There once was a mystical time when south east London was covered in dense green forest. Today, as you wander these glorious green wooded havens of south-east London, do you wonder who and what may have walked before you in the Great North Wood?
The Great North Wood is an atmospheric, mythical history of south east London’s long-lost ancient woodland, stunningly brought to life by award winning comic artist Tim Bird.
Forest Hill, Honor Oak are all names of south east London’s leafy suburbs that evoke the ancient woodland from which they arose.
‘England slumbered beneath a canopy of leaves’ – that is, until civilization began to take control of the land. One particular forest stretched from what is now Croydon to Southwark and from Lambeth to Lewisham. As people claimed ownership of this land they gave it a name: The Great North Wood.
Over time, The Great North Wood was cleared and forest wood was called on to make ships; growing populations required land for farming; industrialisation allowed railway lines and roads to cut through the forest and invite people to newly-formed suburbs; war and rebuilding brought a new kind of destruction in the form of bombs and then concrete.
Now only small patches of woodland remain amidst south east London’s suburban sprawl. The forest whispers its mythical history through these patches and through names on maps: ‘Norwood’.
In The Great North Wood, Tim Bird amplifies the forest’s whispers, bringing to life its history and many legends. We learn of the great oak tree (only a rusty plaque remains) that gave the name to Vicars Oak Road and of Margaret Finch, the gypsy fortune-teller immortalised by the name Gipsy Hill. We hear of the legend of Queen Elizabeth I knighting the great tree on a hill – now Honor Oak, but sadly no tree remains.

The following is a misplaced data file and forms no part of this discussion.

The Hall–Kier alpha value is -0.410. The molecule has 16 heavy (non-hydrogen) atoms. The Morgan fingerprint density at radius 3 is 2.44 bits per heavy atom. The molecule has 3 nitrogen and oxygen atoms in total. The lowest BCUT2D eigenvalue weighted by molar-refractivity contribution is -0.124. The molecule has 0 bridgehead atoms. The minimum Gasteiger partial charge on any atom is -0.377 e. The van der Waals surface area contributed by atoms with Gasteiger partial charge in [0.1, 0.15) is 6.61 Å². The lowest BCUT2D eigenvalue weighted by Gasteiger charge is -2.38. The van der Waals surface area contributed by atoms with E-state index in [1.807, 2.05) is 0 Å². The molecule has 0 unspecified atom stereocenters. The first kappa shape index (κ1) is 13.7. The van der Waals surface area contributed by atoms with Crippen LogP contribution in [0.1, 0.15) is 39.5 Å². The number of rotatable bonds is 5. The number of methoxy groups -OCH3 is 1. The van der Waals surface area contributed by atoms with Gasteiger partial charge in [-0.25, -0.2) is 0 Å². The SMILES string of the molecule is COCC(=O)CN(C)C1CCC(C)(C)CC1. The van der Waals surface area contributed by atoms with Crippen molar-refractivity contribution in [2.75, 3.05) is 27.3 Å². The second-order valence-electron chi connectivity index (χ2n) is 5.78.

Through these legends and by learning about the disappearing Great North Wood, we come to understand what has been lost and appreciate the pockets that remain. The curious fox, London’s constant reminder of who was here first, leads us across Bird’s journey through space and time.
To be in with a chance to win one of two books, send your answer to the below question to firstname.lastname@example.org or direct message us on Twitter @SELondonBlog. Competition closes Sunday 10th June.
What was the name of the gypsy fortune teller immortalised by the name Gipsy Hill?
a) Gypsy Rose Lee
b) Mystical Finch
c) Margaret Finch
The story of The Great North Wood is stunningly brought to life through Bird’s beautiful storytelling and tender illustrations, published by by Avery Hill Publishing. The creator of Grey Area: From the City to the Sea – which won Best Comic at the 2015 British Comic Awards – and Grey Area: Our Town, Tim Bird is a master of using the comics medium to give us beautiful, quiet, understated stories that demand the reader’s careful consideration.
Published on June 20th, The Great North Wood will be launched at the famed East London Comics & Arts Festival.